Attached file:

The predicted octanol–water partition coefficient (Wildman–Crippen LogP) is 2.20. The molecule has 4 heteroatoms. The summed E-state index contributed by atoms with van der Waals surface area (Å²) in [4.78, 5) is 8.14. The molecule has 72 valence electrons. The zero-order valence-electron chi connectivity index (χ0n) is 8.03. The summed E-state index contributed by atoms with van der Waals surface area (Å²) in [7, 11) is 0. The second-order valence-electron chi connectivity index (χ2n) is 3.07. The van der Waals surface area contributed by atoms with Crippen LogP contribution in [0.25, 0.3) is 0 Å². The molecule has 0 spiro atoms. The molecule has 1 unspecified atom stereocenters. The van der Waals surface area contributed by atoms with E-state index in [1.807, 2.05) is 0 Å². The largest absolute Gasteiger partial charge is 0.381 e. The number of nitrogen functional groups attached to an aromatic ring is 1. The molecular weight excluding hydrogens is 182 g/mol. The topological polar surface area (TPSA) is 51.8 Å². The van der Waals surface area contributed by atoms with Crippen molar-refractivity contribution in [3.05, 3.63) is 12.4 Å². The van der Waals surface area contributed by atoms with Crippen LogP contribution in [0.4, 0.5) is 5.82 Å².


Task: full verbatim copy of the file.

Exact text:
The predicted octanol–water partition coefficient (Wildman–Crippen LogP) is 2.20. The molecule has 4 heteroatoms. The summed E-state index contributed by atoms with van der Waals surface area (Å²) in [4.78, 5) is 8.14. The molecule has 72 valence electrons. The zero-order valence-electron chi connectivity index (χ0n) is 8.03. The summed E-state index contributed by atoms with van der Waals surface area (Å²) in [7, 11) is 0. The second-order valence-electron chi connectivity index (χ2n) is 3.07. The van der Waals surface area contributed by atoms with Crippen LogP contribution in [0.25, 0.3) is 0 Å². The molecule has 0 spiro atoms. The molecule has 1 unspecified atom stereocenters. The van der Waals surface area contributed by atoms with E-state index in [1.807, 2.05) is 0 Å². The largest absolute Gasteiger partial charge is 0.381 e. The number of nitrogen functional groups attached to an aromatic ring is 1. The molecular weight excluding hydrogens is 182 g/mol. The topological polar surface area (TPSA) is 51.8 Å². The van der Waals surface area contributed by atoms with Crippen molar-refractivity contribution in [3.05, 3.63) is 12.4 Å². The van der Waals surface area contributed by atoms with Crippen LogP contribution in [0.4, 0.5) is 5.82 Å².